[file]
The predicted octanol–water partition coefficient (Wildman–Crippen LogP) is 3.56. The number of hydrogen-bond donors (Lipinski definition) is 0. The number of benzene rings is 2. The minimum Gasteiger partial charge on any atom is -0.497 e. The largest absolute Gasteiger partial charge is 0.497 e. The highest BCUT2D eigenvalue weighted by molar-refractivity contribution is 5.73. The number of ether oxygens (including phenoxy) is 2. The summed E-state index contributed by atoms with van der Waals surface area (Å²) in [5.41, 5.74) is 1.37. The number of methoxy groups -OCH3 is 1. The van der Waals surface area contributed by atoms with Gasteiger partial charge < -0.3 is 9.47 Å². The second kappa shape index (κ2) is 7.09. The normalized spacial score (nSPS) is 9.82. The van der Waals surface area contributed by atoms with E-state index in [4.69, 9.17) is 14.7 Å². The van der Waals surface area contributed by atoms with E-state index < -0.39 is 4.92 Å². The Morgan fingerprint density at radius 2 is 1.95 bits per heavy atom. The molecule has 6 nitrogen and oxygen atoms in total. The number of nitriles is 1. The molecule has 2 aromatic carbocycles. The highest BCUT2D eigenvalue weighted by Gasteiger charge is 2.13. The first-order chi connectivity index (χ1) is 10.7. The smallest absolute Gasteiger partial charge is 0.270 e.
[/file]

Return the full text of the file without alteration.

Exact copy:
The predicted octanol–water partition coefficient (Wildman–Crippen LogP) is 3.56. The number of hydrogen-bond donors (Lipinski definition) is 0. The number of benzene rings is 2. The minimum Gasteiger partial charge on any atom is -0.497 e. The largest absolute Gasteiger partial charge is 0.497 e. The highest BCUT2D eigenvalue weighted by molar-refractivity contribution is 5.73. The number of ether oxygens (including phenoxy) is 2. The summed E-state index contributed by atoms with van der Waals surface area (Å²) in [5.41, 5.74) is 1.37. The number of methoxy groups -OCH3 is 1. The van der Waals surface area contributed by atoms with Gasteiger partial charge < -0.3 is 9.47 Å². The second kappa shape index (κ2) is 7.09. The normalized spacial score (nSPS) is 9.82. The van der Waals surface area contributed by atoms with E-state index in [4.69, 9.17) is 14.7 Å². The van der Waals surface area contributed by atoms with E-state index < -0.39 is 4.92 Å². The Morgan fingerprint density at radius 2 is 1.95 bits per heavy atom. The molecule has 6 nitrogen and oxygen atoms in total. The number of nitriles is 1. The molecule has 2 aromatic carbocycles. The highest BCUT2D eigenvalue weighted by Gasteiger charge is 2.13. The first-order chi connectivity index (χ1) is 10.7. The smallest absolute Gasteiger partial charge is 0.270 e.